Acquiring an Agent
Your home is your biggest asset (most likely!) so choosing the right agent to sell it for you is vital. Once you have decided that you want to sell your home, it is time to find yourself a representative agent. This person will work with you to establish the market value of your home, based on current trends with similar sized properties in your location. They will also serve as your representative in the marketing, negotiation and selling processes.
Please note that depending on the circumstances, agents can have different levels of representation. An overview of what this can look like can be found in this NY Times article. It is very important that you discuss this with any potential agent before you agree to work with them, as they will ask you to sign an Agency Disclosure Agreement as a legal requirement before you start to work together on an official basis.
Valuing Your Property
Your agent will work with you to establish a price for your property that is realistic. This will be based on its location, condition, unique features and an analysis of the current state of the market. Your agent will be able to guide you through this process.
You will also need to consider and discuss with your agent your planned sales-timeline – if you are looking for a quick sale, a more competitive listing price would be advisable. If you are in no rush, then a price at the higher end of the market span could work for you.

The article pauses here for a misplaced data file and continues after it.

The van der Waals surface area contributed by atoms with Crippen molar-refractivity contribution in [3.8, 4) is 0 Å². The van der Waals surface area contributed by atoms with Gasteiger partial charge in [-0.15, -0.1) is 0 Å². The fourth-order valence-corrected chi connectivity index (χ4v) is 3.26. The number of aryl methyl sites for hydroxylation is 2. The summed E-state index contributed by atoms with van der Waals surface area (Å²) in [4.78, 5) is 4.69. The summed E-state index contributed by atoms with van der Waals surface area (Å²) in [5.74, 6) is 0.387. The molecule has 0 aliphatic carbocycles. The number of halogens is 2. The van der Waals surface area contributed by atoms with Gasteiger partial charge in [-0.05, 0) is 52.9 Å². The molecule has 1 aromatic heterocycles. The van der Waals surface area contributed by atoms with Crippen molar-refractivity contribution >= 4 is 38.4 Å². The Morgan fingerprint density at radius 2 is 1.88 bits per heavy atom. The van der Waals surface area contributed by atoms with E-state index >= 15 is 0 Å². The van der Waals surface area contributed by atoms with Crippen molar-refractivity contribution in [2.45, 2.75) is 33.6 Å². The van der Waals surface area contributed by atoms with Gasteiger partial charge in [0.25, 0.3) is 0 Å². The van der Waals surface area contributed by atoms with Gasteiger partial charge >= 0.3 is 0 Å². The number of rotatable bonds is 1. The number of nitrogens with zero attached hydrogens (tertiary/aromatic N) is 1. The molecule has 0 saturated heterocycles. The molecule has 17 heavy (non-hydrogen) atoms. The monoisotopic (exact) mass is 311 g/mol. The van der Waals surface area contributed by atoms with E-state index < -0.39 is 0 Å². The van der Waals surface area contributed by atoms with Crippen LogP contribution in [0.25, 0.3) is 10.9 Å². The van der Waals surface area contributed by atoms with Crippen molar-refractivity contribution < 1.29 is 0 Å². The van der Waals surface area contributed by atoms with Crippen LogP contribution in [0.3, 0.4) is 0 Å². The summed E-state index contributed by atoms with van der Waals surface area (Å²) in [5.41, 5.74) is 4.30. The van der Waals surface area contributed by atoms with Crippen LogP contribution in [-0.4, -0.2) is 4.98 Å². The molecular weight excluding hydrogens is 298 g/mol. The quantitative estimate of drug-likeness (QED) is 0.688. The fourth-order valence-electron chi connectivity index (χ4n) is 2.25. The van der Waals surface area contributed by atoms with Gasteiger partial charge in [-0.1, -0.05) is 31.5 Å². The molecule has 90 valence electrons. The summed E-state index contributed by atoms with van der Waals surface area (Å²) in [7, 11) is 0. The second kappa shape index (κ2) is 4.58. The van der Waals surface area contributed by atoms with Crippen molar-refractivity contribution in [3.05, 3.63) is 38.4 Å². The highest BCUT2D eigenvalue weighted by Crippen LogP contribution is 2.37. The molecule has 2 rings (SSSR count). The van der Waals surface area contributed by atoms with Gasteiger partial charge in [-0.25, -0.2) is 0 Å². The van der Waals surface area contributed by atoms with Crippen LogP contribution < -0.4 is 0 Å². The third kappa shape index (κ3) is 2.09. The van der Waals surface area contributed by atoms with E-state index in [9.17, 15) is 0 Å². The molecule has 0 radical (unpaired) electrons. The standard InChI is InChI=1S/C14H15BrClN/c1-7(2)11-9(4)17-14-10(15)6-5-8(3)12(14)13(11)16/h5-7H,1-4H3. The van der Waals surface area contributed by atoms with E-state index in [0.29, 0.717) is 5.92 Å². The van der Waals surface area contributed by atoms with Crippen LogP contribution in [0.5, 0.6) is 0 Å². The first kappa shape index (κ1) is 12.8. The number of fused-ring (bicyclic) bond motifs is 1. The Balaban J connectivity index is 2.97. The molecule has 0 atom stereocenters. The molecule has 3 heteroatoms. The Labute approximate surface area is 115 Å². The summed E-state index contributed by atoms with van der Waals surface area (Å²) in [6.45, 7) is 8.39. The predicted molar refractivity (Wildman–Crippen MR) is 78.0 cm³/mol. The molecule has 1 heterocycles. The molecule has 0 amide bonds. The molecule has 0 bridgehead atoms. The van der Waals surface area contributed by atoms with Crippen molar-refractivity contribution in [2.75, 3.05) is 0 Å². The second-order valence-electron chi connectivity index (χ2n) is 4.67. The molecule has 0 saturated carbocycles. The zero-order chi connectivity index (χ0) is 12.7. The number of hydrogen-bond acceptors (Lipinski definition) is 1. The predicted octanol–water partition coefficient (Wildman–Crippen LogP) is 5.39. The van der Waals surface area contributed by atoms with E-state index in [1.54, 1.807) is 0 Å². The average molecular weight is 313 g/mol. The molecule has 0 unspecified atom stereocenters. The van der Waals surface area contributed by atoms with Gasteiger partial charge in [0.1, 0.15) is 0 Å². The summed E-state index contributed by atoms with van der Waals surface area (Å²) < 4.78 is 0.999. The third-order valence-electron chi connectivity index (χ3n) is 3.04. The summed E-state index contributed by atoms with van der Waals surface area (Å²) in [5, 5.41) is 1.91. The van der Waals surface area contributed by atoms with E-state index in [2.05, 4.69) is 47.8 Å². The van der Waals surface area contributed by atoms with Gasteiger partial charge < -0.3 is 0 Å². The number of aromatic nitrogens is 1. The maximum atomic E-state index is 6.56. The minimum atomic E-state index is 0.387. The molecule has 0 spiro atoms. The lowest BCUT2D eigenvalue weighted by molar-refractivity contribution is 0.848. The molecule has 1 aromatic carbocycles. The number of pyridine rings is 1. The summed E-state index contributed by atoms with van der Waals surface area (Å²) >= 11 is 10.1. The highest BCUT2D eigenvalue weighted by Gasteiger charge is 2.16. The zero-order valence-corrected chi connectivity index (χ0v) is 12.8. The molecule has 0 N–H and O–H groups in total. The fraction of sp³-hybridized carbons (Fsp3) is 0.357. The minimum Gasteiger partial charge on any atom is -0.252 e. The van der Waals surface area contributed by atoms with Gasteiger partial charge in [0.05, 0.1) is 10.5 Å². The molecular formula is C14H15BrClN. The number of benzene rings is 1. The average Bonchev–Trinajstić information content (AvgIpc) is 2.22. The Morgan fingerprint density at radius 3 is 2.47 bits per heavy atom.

Your agent will also be able to advise you on any work required or presentation strategies which will enhance the property’s selling appeal.
Attracting Buyers to Your Door
Your agent needs to ensure that your property is brought to the attention of as many viable, quality potential buyers as possible. To that end, the agent requires a comprehensive marketing plan that will highlight your property’s unique selling points and desirability. This will include a wide range of tools and strategies, including social media, listing websites, local and national press, open houses, mailings etc. An agent who works for a high-profile, reputable real-estate agency – such as Douglas Elliman – will be able to bring to bear the agency’s sales-networks, experience and substantial marketing resources at its disposal to help achieve that sale.
Negotiating the Sale Price
Once a prospective buyer decides to enter into negotiations with you about the final sale price, they will usually start with the submission of a written offer by their agent to yours.
This is usually followed by a process of backward and forward counter-offers until an agreement is met on the terms of sale. This takes the form of an Acceptable Offer (A.O.) which will include the purchase price, any items left in the property to be included (e.g. furniture, features etc), a projected closing date, and any other conditions and contingencies (e.g. inspection results, financing conditions, etc.).